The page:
Gently break the cream puffs in half, scoop the ball of ice cream on the bottom, cap it with the top of the profiterole, then drizzle chocolate sauce on.

Tuesday, November 18, 2008

kidstuff: lemon sponge

I was sifting through my stack of old recipes and came across this crazy recipe my mother used to make - a lemon pudding/souffle/cake. The batter separates as it bakes, leaving you with a soft cake and a tangy lemon pudding, all in one. It's one of those fascinating, and delicious, desserts that also doubles as entertainment - and kids ( and adults!) never get tired of it.
To make:
Preheat oven to 350F.
Butter a souffle or other ovenproof dish
a pan to hold the dish as well as a few inches of water ( also known as a water-bath)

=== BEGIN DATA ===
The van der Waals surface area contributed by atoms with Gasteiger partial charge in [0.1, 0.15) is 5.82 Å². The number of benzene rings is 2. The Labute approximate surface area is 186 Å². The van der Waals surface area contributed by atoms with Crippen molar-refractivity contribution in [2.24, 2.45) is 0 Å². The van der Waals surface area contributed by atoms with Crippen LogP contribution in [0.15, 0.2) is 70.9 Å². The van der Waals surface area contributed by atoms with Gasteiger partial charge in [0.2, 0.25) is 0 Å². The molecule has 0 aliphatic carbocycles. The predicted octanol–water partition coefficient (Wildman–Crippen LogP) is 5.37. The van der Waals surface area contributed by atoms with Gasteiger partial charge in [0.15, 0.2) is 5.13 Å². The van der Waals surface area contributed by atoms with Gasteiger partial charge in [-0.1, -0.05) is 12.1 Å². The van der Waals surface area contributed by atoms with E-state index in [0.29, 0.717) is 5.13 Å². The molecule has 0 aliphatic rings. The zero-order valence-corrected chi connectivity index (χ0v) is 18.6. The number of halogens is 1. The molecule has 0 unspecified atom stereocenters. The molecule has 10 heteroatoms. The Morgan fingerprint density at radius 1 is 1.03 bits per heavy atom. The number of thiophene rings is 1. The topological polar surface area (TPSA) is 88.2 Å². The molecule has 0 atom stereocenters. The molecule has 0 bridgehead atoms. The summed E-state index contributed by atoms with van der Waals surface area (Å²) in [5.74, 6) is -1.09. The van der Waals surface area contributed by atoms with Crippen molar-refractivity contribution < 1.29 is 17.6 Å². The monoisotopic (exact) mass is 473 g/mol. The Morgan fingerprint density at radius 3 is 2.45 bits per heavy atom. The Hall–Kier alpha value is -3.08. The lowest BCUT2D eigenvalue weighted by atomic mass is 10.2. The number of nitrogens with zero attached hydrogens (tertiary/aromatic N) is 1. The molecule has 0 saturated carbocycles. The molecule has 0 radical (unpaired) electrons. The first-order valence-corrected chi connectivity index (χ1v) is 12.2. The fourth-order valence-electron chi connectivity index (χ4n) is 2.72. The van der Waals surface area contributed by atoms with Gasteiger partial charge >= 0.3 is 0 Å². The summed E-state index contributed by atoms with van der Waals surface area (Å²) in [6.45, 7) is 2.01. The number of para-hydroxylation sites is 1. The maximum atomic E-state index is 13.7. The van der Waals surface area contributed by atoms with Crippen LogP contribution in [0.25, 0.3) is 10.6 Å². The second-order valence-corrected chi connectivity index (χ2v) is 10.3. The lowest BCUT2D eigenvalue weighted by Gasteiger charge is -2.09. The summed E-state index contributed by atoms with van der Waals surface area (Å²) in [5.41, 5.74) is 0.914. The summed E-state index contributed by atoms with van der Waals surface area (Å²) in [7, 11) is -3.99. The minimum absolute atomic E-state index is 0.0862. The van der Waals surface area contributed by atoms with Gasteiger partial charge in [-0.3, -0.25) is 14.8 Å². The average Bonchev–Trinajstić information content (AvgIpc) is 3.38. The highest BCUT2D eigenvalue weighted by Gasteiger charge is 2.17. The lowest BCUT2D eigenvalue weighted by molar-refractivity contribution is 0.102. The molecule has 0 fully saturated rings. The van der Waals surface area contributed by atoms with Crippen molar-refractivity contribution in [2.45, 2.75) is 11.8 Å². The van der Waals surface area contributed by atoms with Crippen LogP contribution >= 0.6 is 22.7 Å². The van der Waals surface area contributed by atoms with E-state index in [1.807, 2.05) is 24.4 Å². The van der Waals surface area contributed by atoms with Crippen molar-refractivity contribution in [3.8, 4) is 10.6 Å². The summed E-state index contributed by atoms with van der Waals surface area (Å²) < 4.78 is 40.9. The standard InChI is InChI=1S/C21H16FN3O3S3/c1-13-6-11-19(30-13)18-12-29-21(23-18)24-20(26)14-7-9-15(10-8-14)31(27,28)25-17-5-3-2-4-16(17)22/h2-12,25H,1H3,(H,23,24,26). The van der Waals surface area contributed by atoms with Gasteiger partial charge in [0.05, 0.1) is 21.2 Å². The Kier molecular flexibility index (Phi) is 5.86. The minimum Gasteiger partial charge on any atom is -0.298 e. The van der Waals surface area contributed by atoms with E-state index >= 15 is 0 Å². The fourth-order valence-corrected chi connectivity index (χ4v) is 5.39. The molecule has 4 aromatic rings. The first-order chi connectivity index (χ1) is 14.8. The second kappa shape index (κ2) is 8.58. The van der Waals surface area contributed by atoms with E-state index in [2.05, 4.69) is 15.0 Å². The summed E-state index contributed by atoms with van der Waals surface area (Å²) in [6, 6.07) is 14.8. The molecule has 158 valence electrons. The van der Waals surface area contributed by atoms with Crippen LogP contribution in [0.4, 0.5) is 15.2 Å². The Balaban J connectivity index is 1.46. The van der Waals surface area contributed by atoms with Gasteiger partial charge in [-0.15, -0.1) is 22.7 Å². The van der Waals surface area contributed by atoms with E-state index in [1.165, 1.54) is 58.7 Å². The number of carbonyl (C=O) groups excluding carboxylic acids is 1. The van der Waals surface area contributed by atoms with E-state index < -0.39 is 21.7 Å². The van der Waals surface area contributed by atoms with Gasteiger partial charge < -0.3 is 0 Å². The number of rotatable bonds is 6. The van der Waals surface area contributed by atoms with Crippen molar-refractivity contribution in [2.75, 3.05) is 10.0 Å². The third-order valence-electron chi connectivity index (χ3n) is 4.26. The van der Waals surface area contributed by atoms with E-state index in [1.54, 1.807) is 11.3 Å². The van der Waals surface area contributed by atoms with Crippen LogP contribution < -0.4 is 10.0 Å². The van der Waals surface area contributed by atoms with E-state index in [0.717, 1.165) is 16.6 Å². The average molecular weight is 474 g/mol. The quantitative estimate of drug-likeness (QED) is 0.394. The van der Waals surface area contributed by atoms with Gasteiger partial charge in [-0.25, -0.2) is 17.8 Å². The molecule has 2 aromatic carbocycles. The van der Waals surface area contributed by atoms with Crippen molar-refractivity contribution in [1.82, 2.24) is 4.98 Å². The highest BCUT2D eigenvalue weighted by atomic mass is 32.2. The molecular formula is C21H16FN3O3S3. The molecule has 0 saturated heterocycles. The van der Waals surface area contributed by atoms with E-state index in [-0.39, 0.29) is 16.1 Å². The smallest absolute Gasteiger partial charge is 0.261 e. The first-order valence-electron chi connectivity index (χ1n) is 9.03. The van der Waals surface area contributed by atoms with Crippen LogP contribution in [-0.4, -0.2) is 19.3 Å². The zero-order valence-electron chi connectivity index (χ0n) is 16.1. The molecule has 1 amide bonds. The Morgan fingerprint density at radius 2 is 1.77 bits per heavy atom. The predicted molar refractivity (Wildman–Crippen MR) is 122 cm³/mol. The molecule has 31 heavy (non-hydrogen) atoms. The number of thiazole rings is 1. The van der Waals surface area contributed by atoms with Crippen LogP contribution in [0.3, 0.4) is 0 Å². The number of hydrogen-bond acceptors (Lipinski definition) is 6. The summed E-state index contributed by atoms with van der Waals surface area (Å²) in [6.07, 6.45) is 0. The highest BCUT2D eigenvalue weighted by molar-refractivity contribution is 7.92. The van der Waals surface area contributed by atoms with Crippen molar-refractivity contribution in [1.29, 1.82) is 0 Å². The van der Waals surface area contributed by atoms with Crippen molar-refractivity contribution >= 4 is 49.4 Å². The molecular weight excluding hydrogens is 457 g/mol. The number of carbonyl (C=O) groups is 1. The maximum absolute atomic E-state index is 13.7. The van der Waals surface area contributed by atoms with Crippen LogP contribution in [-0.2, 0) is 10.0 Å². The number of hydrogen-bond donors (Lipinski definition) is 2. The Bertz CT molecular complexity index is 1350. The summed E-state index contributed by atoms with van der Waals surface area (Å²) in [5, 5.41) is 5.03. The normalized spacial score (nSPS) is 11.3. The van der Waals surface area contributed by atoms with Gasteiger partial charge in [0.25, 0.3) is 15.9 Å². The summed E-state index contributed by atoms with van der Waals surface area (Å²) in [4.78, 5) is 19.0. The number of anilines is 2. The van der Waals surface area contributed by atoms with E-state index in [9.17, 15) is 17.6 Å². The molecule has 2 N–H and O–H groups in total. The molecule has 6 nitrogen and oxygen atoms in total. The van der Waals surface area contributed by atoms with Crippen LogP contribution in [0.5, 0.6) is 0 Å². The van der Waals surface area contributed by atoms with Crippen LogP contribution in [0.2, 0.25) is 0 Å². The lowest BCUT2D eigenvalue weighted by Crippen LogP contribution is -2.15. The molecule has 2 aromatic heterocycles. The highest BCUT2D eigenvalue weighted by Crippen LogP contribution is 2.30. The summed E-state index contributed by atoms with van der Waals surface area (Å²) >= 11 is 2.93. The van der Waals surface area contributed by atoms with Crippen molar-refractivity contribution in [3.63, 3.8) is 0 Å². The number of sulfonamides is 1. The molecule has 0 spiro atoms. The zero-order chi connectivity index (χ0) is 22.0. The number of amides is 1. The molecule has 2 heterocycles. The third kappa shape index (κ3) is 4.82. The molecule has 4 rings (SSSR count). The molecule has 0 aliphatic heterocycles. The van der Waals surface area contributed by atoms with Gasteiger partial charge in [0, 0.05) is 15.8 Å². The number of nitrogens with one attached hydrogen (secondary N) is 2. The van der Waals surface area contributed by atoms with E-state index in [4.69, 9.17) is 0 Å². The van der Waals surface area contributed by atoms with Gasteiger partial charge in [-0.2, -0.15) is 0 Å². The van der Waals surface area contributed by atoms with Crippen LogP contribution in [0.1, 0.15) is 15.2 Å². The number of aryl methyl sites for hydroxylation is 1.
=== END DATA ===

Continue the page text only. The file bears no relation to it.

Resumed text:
3/4 cup sugar
2 T. soft unsalted butter
2 t. grated lemon zest
3 eggs, separated
3 T. King Arthur flour
1 cup milk ( I used 2%)
1/3 cup plus 2 T. fresh lemon juice
pinch of salt
Beat egg whites until stiff in mixer bowl. Scoop into a bowl and set aside.
Cream the sugar, soft butter, and lemon zest in mixer bowl. No need to wash it after mixing the egg whites.
Add the egg yolks, milk, and flour.
Beat in the lemon juice .
Fold in the egg whites and pinch of salt - some lumps are fine.
Scrape into the buttered dish and place in the pan ( I use a brownie pan) Add a few inches of hot water and place in preheated oven.
Bake for 45 minutes and remove to cooling rack. Let it cool for at least 20 minutes.
Using a large spoon, dish out portions and scoop up some of the pudding, as well as the souffle cake.
Have fun!

Sunday, November 16, 2008

classic french beef bourguignon: chasing away the chill

I knew I was coming down with something last night - was it the faintness after shopping, the chill in the air, the brooding grey sky, the frozen toes? As soon as I woke up, I craved chile peppers in soup. I managed to pull together a hasty red pepper and udon noodle soup for breakfast, but I knew what I really needed - this classic French red wine and beef stew, fragrant with bacon, thyme, merlot, and beef, balanced with a touch of garlic and salsa.